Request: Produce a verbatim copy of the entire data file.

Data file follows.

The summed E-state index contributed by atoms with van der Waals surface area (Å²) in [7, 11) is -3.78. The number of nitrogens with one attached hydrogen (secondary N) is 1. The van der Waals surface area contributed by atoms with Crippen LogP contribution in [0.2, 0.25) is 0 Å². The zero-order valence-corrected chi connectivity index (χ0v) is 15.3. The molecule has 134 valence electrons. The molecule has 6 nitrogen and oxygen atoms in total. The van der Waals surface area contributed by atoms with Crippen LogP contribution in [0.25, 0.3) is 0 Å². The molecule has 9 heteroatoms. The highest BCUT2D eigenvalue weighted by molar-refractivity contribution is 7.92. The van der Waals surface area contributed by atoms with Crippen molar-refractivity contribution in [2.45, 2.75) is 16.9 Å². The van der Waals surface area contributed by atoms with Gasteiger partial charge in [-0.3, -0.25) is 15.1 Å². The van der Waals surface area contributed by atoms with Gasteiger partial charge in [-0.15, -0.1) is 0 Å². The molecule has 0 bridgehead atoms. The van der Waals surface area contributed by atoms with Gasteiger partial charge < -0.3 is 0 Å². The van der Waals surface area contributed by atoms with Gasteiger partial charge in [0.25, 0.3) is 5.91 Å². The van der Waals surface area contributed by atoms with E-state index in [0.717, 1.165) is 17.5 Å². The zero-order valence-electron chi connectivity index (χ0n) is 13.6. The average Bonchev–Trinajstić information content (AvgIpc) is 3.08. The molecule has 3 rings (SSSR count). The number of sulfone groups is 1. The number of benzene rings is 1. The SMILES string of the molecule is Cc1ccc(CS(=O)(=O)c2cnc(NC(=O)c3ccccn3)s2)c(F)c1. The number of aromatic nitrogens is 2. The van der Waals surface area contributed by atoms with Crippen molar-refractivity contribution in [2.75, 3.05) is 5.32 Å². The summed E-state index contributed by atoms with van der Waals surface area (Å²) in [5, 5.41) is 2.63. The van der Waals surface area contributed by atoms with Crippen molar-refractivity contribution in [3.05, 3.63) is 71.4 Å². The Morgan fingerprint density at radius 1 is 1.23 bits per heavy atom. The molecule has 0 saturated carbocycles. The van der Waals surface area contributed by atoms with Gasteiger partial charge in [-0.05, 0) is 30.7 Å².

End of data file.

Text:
The summed E-state index contributed by atoms with van der Waals surface area (Å²) in [7, 11) is -3.78. The number of nitrogens with one attached hydrogen (secondary N) is 1. The van der Waals surface area contributed by atoms with Crippen LogP contribution in [0.2, 0.25) is 0 Å². The zero-order valence-corrected chi connectivity index (χ0v) is 15.3. The molecule has 134 valence electrons. The molecule has 6 nitrogen and oxygen atoms in total. The van der Waals surface area contributed by atoms with Crippen LogP contribution in [0.25, 0.3) is 0 Å². The molecule has 9 heteroatoms. The highest BCUT2D eigenvalue weighted by molar-refractivity contribution is 7.92. The van der Waals surface area contributed by atoms with Crippen molar-refractivity contribution in [2.45, 2.75) is 16.9 Å². The van der Waals surface area contributed by atoms with Gasteiger partial charge in [-0.3, -0.25) is 15.1 Å². The van der Waals surface area contributed by atoms with Gasteiger partial charge in [-0.15, -0.1) is 0 Å². The molecule has 0 bridgehead atoms. The van der Waals surface area contributed by atoms with Gasteiger partial charge < -0.3 is 0 Å². The van der Waals surface area contributed by atoms with Gasteiger partial charge in [0.25, 0.3) is 5.91 Å². The van der Waals surface area contributed by atoms with E-state index in [0.717, 1.165) is 17.5 Å². The zero-order valence-electron chi connectivity index (χ0n) is 13.6. The average Bonchev–Trinajstić information content (AvgIpc) is 3.08. The molecule has 3 rings (SSSR count). The number of sulfone groups is 1. The number of benzene rings is 1. The SMILES string of the molecule is Cc1ccc(CS(=O)(=O)c2cnc(NC(=O)c3ccccn3)s2)c(F)c1. The number of aromatic nitrogens is 2. The van der Waals surface area contributed by atoms with Crippen molar-refractivity contribution in [2.75, 3.05) is 5.32 Å². The summed E-state index contributed by atoms with van der Waals surface area (Å²) in [5, 5.41) is 2.63. The van der Waals surface area contributed by atoms with Crippen molar-refractivity contribution in [3.05, 3.63) is 71.4 Å². The Morgan fingerprint density at radius 1 is 1.23 bits per heavy atom. The molecule has 0 saturated carbocycles. The van der Waals surface area contributed by atoms with Gasteiger partial charge in [-0.05, 0) is 30.7 Å².